NHS staff who are not satisfied with internal investigations will soon have support from an independent whistleblowing officer.
The Independent National Whistleblowing Officer (INWO), said to be a UK first, will act under the auspices of the Scottish Public Services Ombudsman (SPSO) with statutory powers to help whistleblowers.
The INWO will also examine health boards’ culture and approach to the issue- particularly where a whistleblower claims to have been unfairly treated as a result of raising a concern.
Health Secretary Shona Robison said: “All NHS staff should have the confidence to speak up without fear, and in the knowledge their concerns will be treated seriously and investigated properly.
“The Independent National Whistleblowing Officer will give staff the ability to access an independent, external body who can review their case and bring it to a clear, final and fair conclusion. As Scotland’s independent and impartial watchdog, the Ombudsman is well-placed to provide that safeguard. It will mean cases are dealt with in a way that provides the very highest levels of reassurance for staff.”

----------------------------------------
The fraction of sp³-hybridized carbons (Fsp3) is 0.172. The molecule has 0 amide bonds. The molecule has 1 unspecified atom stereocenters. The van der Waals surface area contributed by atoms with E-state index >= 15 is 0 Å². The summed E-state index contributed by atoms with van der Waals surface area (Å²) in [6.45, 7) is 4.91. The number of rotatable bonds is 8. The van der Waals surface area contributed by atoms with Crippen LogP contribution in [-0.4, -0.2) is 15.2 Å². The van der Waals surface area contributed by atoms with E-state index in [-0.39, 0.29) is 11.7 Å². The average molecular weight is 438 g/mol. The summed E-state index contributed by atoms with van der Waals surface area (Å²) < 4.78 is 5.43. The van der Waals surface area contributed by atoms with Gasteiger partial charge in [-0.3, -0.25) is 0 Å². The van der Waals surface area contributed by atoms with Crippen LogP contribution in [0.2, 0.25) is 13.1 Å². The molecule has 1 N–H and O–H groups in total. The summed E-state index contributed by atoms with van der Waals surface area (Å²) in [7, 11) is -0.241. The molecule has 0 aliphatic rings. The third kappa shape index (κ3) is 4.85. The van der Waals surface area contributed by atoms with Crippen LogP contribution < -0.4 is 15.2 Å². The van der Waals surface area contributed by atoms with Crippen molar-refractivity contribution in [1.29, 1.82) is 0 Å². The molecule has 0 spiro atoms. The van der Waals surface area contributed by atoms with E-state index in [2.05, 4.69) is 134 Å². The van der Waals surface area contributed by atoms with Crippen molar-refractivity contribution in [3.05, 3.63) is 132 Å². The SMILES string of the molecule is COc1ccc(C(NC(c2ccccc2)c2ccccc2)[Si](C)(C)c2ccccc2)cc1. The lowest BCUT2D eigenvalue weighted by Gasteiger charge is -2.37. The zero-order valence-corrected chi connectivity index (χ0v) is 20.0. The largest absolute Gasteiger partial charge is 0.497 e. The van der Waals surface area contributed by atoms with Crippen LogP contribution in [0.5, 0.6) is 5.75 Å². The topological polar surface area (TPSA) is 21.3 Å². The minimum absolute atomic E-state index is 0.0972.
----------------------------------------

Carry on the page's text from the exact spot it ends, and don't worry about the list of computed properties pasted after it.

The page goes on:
Legislation will be introduced to the Scottish Parliament next year to bring the INWO role under the auspices of the SPSO.
Rosemary Agnew, the Scottish Public Services Ombudsman, said: “It is important to me that any challenge to the way in which public services are delivered is listened to, considered and results in both resolution and appropriate, proportionate improvement. Giving us the role of Independent National Whistleblowing Officer for the NHS in Scotland brings whistleblowing complaints in line with service complaints, providing an independent final consideration of the way in which a matter is investigated and responded to. My aim is to ensure standards are properly applied and result in fair outcomes, while also safeguarding patients, and those raising the complaints.”
The SPSO is independent from both the Scottish Government and health boards, with a duty to act impartially.